The Emotional Lives of Adolescents (page 2)
Although adolescence was once believed to be a time of rebellion and tumult, we now know that this developmental stage is calmer than previously assumed. The "rebellion" often seen in teens is likely due to the increased physical, cognitive and social changes that occur in development. During this period, parents may feel as if their teen has turned into another person. Teenagers are often described as "moody," "irritable," "argumentative," "indecisive" and "consumed with oneself." The once docile school-aged child is now snapping back to her parents when she isn't able to wear a particular outfit to school. The child who listened and agreed with his father's reasoning for the way things work in the world is suddenly questioning his father's explanations and values. Still at other times, your adolescent appears understanding and accepting of your advice. Typical experiences include both of these extremes, vacillating between occasions where your teen reaches out and requests your support with occasions where your opinions are rejected. Family conflict that ensues commonly centers on everyday issues. For example, you may be likely to argue with your teen over the clothing he chooses, amount of time she spends on the computer, or setting a curfew.
Why the observable differences in your child? Throughout this phase of development, a bridge is forming between childhood and adulthood. The teen begins to develop independence and autonomy while also remaining reliant on the family. The period of adolescence is fraught with many changes, and as we look at them in context, we begin to understand the responses that typify teenage behavior.
Adolescents develop an increased awareness of their own thoughts, which enables them to make more developed judgments and decisions. An increase in abstract, idealistic, and logical thought allows the teen to develop alternate solutions for problems. Perspective taking increases as well, allowing the teen to see another person's point of view more readily. While these changes have positive long-term effects on development, in the present moment they may lead to increased argumentativeness and indecisiveness in your teenager. This behavior is quite normal. Teens often begin to challenge family beliefs and morals. They will exhibit greater analysis of problems and engage in critical thinking. These thought processes help the teen to become more independent and play a role in identity formation. During this phase, teens begin to de-idealize their parents. Parents should be prepared for this! Your teen may no longer automatically believe your reasoning and thus challenge your explanations. This behavior is expected as the teen's abstract reasoning and quest for independence increases. Parents should also be aware that these skills are developing throughout adolescence. Therefore, while teens may report they have excellent foresight in determining consequences of their decisions, parents should be observant, offering guidance and advice in important matters.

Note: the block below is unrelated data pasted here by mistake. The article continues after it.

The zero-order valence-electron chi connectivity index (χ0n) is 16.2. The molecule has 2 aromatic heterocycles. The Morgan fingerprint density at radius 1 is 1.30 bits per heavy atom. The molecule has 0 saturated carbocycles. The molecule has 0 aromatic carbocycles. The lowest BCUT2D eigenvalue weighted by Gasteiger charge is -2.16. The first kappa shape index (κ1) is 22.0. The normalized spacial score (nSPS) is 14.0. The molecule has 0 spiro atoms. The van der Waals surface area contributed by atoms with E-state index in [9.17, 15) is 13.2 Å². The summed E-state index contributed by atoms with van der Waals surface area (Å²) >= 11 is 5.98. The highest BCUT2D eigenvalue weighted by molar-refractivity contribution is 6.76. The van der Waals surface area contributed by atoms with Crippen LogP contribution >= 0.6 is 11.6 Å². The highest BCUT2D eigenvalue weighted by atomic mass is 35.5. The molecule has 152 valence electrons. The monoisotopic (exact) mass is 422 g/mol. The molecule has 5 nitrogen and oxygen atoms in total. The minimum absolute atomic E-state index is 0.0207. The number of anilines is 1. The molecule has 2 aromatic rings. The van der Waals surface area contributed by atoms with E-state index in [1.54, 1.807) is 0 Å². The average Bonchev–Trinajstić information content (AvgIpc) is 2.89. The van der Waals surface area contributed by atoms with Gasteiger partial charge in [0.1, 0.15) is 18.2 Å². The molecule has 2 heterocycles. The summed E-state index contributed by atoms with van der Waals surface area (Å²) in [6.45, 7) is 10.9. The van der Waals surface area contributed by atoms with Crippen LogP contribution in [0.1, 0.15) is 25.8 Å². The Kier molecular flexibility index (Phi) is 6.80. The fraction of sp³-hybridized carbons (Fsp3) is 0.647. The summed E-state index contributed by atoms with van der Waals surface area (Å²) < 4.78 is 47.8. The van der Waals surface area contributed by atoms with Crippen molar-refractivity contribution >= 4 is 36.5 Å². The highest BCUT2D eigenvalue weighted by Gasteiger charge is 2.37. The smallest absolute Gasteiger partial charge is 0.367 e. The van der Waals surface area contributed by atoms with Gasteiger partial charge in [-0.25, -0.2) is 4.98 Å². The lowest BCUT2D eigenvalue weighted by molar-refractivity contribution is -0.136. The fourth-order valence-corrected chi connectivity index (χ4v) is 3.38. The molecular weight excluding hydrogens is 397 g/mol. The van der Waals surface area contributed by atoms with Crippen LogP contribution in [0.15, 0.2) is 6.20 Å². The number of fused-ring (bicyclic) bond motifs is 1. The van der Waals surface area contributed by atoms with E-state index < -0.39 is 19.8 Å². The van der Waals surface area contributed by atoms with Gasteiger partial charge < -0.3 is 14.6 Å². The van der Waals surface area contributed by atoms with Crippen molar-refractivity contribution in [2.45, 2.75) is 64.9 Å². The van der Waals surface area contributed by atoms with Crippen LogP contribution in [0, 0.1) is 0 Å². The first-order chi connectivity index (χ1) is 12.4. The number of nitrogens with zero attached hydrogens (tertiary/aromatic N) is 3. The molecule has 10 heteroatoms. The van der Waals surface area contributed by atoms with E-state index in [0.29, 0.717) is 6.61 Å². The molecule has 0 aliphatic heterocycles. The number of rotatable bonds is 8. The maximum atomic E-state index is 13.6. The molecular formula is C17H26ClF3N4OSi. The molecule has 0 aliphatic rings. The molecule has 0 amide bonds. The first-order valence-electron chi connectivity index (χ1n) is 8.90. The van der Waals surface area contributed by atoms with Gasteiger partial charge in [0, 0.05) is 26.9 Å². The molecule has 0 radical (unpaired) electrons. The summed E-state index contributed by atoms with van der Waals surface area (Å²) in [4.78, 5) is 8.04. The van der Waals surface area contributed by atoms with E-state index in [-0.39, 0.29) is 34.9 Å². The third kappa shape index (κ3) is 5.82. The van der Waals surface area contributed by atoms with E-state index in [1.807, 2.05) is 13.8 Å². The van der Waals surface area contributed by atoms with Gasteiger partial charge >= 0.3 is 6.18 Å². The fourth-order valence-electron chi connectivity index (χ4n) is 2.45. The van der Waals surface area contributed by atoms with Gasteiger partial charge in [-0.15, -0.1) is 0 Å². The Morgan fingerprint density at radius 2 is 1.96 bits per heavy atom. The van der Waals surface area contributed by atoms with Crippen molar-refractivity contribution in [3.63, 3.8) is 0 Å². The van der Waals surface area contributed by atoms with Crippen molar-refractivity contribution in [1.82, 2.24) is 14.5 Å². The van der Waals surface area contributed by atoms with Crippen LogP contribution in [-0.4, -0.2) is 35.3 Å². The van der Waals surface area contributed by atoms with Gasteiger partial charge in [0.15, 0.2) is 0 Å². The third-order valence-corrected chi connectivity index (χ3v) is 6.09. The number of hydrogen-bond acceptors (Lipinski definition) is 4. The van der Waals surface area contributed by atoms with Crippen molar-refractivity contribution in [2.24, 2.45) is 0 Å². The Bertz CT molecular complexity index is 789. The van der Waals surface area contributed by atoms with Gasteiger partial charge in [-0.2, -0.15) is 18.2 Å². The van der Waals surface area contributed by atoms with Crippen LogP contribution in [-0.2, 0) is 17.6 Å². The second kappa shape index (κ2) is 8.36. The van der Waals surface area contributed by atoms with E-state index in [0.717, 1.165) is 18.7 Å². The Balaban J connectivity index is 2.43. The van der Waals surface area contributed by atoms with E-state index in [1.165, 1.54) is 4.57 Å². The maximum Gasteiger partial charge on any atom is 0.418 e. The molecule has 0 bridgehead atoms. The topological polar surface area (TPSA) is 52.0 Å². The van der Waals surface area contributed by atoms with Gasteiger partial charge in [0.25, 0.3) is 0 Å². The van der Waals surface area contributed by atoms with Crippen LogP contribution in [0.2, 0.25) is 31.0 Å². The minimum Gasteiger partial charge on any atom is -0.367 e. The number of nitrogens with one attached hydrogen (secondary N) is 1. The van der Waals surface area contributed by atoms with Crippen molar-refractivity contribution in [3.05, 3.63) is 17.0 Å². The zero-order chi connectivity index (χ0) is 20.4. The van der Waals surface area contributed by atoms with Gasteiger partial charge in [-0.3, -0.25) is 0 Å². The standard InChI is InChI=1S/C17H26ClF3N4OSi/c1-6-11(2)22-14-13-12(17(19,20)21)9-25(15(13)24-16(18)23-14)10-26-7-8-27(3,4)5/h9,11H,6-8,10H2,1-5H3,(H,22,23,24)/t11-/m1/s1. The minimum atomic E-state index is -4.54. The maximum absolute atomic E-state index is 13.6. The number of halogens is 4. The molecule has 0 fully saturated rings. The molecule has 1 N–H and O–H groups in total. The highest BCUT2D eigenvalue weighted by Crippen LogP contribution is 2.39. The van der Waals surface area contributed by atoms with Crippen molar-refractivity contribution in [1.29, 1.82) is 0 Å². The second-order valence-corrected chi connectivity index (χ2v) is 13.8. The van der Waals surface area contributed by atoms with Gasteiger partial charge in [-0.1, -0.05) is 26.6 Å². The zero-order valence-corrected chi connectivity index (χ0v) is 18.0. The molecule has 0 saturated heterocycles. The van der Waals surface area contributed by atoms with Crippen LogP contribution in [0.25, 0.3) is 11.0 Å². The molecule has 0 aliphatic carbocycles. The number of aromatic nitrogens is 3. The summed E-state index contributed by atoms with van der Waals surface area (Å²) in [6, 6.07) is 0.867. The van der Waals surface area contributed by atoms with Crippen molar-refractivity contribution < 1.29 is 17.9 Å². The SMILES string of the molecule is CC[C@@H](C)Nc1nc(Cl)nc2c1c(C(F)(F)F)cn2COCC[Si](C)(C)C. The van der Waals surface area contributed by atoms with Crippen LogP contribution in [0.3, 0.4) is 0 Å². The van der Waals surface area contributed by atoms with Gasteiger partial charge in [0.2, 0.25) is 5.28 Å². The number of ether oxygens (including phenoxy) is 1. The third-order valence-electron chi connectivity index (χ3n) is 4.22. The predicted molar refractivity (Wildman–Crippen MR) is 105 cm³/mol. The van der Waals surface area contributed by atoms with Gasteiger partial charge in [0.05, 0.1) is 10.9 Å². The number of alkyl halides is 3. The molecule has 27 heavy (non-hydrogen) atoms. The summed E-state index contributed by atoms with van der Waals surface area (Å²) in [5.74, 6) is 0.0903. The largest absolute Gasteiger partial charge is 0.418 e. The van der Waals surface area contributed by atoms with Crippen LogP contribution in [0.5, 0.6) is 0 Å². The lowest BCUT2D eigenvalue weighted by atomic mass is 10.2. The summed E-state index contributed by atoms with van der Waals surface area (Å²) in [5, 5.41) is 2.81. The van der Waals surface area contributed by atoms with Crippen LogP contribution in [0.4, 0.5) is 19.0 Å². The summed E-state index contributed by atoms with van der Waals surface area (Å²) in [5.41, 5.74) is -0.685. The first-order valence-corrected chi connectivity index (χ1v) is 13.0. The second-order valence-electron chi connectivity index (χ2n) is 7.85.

Increases in hormonal levels occur with the onset of puberty, causing bodily changes in both males and females. On average, females hit puberty earlier than males, which may lead to an increase in self-conscious thoughts for both sexes. Additionally, adolescents often get less sleep than needed. Despite requiring about 9 hours of sleep, most teens sleep an average of 7.5 hours each night, mostly due to later bedtimes paired with early school start times. This pattern of decreased sleep may lead them to be more irritable, particularly in the morning. You may also find your teen is spending more time sleeping on the weekends. While sleeping in on Saturday and Sunday helps offset their lack of sleep during the week, teens should not be sleeping in past noon, as this may contribute to a disrupted sleep cycle.